It’s 11 p.m. After studying all evening, you’re in desperate need of a snack break. You remember the Markley Residence Hall’s November special, a quarter-pound hamburger, fries and a fountain drink for only $3.99. You consider it, and then you think about the extra inches it will add to your waistline.

Mike Hulsebus
LSA freshman Christina Hong demostrates the vulnerability of her ground floor window in Couzens Residence Hall. Sixteen Couzens rooms were broken into at the Hill-area dorm over Thanksgiving Break (BENJI DELL/Daily)

Maybe you should try something healthier. But is that even a possibility?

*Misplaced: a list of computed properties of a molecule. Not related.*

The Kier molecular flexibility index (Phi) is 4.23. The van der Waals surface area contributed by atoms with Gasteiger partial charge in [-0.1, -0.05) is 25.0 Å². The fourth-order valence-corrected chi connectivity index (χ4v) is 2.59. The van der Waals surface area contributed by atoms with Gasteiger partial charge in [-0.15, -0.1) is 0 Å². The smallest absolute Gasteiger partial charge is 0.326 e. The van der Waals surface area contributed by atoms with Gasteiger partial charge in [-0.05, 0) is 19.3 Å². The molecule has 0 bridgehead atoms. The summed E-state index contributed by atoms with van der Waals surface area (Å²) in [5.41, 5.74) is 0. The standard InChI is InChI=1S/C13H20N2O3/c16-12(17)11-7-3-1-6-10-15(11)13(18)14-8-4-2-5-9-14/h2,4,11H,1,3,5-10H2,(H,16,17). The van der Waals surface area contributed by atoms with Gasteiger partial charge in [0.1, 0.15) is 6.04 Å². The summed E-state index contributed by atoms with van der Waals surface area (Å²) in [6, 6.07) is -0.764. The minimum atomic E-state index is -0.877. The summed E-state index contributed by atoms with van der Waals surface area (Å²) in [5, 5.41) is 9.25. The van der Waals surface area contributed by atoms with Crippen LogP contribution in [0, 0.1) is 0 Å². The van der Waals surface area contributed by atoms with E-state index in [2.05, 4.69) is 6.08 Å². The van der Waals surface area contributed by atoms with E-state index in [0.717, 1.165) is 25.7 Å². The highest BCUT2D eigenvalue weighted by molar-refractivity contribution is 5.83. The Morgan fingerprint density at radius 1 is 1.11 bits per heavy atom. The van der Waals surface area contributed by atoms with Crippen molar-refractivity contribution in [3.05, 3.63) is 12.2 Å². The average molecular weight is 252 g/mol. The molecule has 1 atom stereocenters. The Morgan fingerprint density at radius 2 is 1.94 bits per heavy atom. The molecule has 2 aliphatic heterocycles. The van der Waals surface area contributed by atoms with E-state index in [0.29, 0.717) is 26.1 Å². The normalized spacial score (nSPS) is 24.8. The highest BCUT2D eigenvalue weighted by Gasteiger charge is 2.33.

It may be soon.

A commission formed by University President Mary Sue Coleman, called the Healthy Community Initiative, is planning to roll out a healthy food blueprint for campus by March. But for some that’s not soon enough.

Another group may beat them to it.

Ruth Blackburn, a nutrition specialist at the University, oversees three graduate students in the Human Nutrition and Dietetics Program at the School of Public Health. They’re working on a project that aims to put healthier options in residential dining facilities by January.

Blackburn said that many of the campus food retailers carry products that were popular with students in the past, but that some universities are looking into healthier food options that are more reflective of current nutritional trends.

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